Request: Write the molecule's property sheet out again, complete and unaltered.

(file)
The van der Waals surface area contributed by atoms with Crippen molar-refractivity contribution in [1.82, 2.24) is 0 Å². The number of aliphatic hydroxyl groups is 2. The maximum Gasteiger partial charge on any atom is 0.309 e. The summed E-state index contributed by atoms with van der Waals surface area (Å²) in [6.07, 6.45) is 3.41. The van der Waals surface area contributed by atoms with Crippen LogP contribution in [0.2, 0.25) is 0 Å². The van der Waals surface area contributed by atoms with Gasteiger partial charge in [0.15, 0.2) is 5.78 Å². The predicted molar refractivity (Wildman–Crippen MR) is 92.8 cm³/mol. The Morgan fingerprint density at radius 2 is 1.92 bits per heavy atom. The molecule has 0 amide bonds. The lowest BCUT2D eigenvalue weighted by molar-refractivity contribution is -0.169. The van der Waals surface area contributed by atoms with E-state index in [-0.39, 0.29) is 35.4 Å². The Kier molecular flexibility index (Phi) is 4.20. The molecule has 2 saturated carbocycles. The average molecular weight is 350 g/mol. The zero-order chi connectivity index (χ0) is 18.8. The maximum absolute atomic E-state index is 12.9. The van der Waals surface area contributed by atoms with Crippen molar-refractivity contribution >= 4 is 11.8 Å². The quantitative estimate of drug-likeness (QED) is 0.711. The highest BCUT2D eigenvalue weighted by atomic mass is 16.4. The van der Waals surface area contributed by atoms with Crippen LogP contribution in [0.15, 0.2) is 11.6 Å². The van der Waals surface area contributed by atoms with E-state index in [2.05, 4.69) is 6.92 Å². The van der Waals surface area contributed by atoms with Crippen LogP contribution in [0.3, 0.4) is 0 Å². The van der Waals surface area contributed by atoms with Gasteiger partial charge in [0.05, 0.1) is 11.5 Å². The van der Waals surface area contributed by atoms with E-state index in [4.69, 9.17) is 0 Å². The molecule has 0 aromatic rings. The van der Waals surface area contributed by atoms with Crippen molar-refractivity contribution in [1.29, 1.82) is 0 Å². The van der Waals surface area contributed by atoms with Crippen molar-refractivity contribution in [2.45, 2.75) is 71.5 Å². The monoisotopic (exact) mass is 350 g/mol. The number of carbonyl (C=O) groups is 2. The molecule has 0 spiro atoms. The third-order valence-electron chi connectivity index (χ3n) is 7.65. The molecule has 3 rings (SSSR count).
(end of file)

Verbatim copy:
The van der Waals surface area contributed by atoms with Crippen molar-refractivity contribution in [1.82, 2.24) is 0 Å². The number of aliphatic hydroxyl groups is 2. The maximum Gasteiger partial charge on any atom is 0.309 e. The summed E-state index contributed by atoms with van der Waals surface area (Å²) in [6.07, 6.45) is 3.41. The van der Waals surface area contributed by atoms with Crippen LogP contribution in [0.2, 0.25) is 0 Å². The van der Waals surface area contributed by atoms with Gasteiger partial charge in [0.15, 0.2) is 5.78 Å². The predicted molar refractivity (Wildman–Crippen MR) is 92.8 cm³/mol. The Morgan fingerprint density at radius 2 is 1.92 bits per heavy atom. The molecule has 0 amide bonds. The lowest BCUT2D eigenvalue weighted by molar-refractivity contribution is -0.169. The van der Waals surface area contributed by atoms with E-state index in [-0.39, 0.29) is 35.4 Å². The Kier molecular flexibility index (Phi) is 4.20. The molecule has 2 saturated carbocycles. The average molecular weight is 350 g/mol. The zero-order chi connectivity index (χ0) is 18.8. The maximum absolute atomic E-state index is 12.9. The van der Waals surface area contributed by atoms with Crippen molar-refractivity contribution >= 4 is 11.8 Å². The quantitative estimate of drug-likeness (QED) is 0.711. The highest BCUT2D eigenvalue weighted by atomic mass is 16.4. The van der Waals surface area contributed by atoms with Crippen LogP contribution in [0.15, 0.2) is 11.6 Å². The van der Waals surface area contributed by atoms with E-state index in [2.05, 4.69) is 6.92 Å². The van der Waals surface area contributed by atoms with Crippen LogP contribution in [0.3, 0.4) is 0 Å². The van der Waals surface area contributed by atoms with Gasteiger partial charge in [0.05, 0.1) is 11.5 Å². The van der Waals surface area contributed by atoms with E-state index in [4.69, 9.17) is 0 Å². The molecule has 0 aromatic rings. The van der Waals surface area contributed by atoms with Crippen molar-refractivity contribution in [1.29, 1.82) is 0 Å². The van der Waals surface area contributed by atoms with Crippen molar-refractivity contribution in [2.45, 2.75) is 71.5 Å². The monoisotopic (exact) mass is 350 g/mol. The number of carbonyl (C=O) groups is 2. The molecule has 0 spiro atoms. The third-order valence-electron chi connectivity index (χ3n) is 7.65. The molecule has 3 rings (SSSR count).